The world is changing fast for motorists and the time is fast approaching when private car ownership dwindles in favour of fleets of driverless cars that are called up by smartphone apps.
Soon, driving will be a forgotten talent and anyone who wants to go on a trip will hail a driverless car like a cab, jump in and let the car carry them to their destination.
One of the major issues putting the brake on driverless cars is who is to blame if the vehicle is in an accident?
Although in tests driverless cars have driven hundreds of thousands of miles without incident, the occasional bump does occur when human operators of remote controlled vehicles take their eye off their monitors.
Google is at the forefront of driverless car technology and has trialled robot cars for some time around the company headquarters in California.
Remote control cars
Oxford University, German auto giant BMW and tyre company Continental are also involved in the concept.
Driverless cars are not so much how as when.
Germany’s Technische Universität München (TUM) is already trialling cars that drive the streets of Munich with no one in them.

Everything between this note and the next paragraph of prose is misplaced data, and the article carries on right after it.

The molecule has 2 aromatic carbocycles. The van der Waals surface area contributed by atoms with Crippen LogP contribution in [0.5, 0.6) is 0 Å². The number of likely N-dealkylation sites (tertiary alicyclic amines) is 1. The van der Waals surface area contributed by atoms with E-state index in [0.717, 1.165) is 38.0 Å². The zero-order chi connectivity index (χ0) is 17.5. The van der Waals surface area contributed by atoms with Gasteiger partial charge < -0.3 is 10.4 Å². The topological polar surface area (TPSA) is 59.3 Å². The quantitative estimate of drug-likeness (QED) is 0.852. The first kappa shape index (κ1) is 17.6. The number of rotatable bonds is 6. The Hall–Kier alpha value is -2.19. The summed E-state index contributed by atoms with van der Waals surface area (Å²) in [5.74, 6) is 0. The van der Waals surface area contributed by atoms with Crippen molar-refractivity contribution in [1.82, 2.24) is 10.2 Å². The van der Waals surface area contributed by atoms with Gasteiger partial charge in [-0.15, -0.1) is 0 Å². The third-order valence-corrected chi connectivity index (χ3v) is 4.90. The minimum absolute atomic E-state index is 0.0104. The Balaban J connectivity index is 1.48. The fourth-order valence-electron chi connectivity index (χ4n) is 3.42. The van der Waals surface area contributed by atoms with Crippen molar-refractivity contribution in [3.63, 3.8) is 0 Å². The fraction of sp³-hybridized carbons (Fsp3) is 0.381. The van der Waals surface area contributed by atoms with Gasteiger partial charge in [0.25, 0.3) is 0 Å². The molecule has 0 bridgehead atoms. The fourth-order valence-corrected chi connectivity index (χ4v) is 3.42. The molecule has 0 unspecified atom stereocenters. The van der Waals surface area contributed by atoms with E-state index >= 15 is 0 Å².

The operator is in a control room miles away.
The companies researching driverless cars suggest the technology is a game-changer for rental companies, car sharing schemes and parking services.
For instance, says TUM, a city worker could order a car to pick them up from home and drop them at the office – then the car could go to an out-of-the-way car park on auto pilot to await the wake up signal to go back and collect the passenger and return them to home.
The companies are also linking the technology to greener electric or hybrid cars.
The driverless technology works receiving and transmitting data on smartphone wavelengths. Cameras and sensors in and around the vehicle assess the closeness of vehicles, pedestrians and other potential obstructions.
GPS helps with skirting traffic jams.
Car developers argue that the technology is relatively cheap as much of the infrastructure is already available in most towns and cities.
Longer journeys in remote rural areas may present a bigger problem as mobile phone signals are patchy and replenishing batteries is next to impossible without significant investment.
The upside is driverless cars should cut out the human error that causes most accidents, so future generations can expect safer roads and less bumps and injuries.